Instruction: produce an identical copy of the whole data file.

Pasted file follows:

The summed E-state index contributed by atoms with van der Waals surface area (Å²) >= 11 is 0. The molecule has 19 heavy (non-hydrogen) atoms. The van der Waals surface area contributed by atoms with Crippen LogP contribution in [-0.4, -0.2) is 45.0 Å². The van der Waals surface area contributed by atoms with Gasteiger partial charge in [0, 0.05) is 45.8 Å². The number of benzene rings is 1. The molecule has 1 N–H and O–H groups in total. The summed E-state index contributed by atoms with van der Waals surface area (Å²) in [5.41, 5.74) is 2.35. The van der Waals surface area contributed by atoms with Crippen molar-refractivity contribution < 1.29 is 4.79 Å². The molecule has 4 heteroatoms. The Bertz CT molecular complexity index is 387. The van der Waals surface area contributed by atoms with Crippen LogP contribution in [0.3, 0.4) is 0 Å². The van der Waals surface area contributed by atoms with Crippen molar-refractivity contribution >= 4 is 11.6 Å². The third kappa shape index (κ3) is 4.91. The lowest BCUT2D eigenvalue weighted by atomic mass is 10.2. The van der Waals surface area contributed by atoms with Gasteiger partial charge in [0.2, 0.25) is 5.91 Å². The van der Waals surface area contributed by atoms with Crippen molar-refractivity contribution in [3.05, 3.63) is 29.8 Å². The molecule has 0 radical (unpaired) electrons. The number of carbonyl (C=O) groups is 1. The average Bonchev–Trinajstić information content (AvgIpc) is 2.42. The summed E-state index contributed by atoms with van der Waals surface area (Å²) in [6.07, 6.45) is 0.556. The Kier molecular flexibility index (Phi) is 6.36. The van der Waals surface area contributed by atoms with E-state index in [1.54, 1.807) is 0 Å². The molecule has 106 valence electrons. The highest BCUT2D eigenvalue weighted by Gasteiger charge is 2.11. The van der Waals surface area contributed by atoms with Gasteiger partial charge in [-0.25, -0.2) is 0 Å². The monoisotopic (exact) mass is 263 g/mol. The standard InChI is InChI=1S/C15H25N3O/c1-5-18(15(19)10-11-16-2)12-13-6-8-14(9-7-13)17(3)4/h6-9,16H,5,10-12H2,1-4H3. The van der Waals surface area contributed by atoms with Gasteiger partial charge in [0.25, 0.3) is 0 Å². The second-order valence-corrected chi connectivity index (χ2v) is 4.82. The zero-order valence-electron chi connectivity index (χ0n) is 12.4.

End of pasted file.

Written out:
The summed E-state index contributed by atoms with van der Waals surface area (Å²) >= 11 is 0. The molecule has 19 heavy (non-hydrogen) atoms. The van der Waals surface area contributed by atoms with Crippen LogP contribution in [-0.4, -0.2) is 45.0 Å². The van der Waals surface area contributed by atoms with Gasteiger partial charge in [0, 0.05) is 45.8 Å². The number of benzene rings is 1. The molecule has 1 N–H and O–H groups in total. The summed E-state index contributed by atoms with van der Waals surface area (Å²) in [5.41, 5.74) is 2.35. The van der Waals surface area contributed by atoms with Crippen molar-refractivity contribution < 1.29 is 4.79 Å². The molecule has 4 heteroatoms. The Bertz CT molecular complexity index is 387. The van der Waals surface area contributed by atoms with Crippen LogP contribution in [0.3, 0.4) is 0 Å². The van der Waals surface area contributed by atoms with Crippen molar-refractivity contribution >= 4 is 11.6 Å². The third kappa shape index (κ3) is 4.91. The lowest BCUT2D eigenvalue weighted by atomic mass is 10.2. The van der Waals surface area contributed by atoms with Gasteiger partial charge in [0.2, 0.25) is 5.91 Å². The van der Waals surface area contributed by atoms with Crippen molar-refractivity contribution in [3.05, 3.63) is 29.8 Å². The molecule has 0 radical (unpaired) electrons. The number of carbonyl (C=O) groups is 1. The average Bonchev–Trinajstić information content (AvgIpc) is 2.42. The summed E-state index contributed by atoms with van der Waals surface area (Å²) in [6.07, 6.45) is 0.556. The Kier molecular flexibility index (Phi) is 6.36. The van der Waals surface area contributed by atoms with E-state index in [1.54, 1.807) is 0 Å². The molecule has 106 valence electrons. The highest BCUT2D eigenvalue weighted by Gasteiger charge is 2.11. The van der Waals surface area contributed by atoms with Gasteiger partial charge in [-0.25, -0.2) is 0 Å². The monoisotopic (exact) mass is 263 g/mol. The standard InChI is InChI=1S/C15H25N3O/c1-5-18(15(19)10-11-16-2)12-13-6-8-14(9-7-13)17(3)4/h6-9,16H,5,10-12H2,1-4H3. The van der Waals surface area contributed by atoms with Gasteiger partial charge in [0.25, 0.3) is 0 Å². The second-order valence-corrected chi connectivity index (χ2v) is 4.82. The zero-order valence-electron chi connectivity index (χ0n) is 12.4.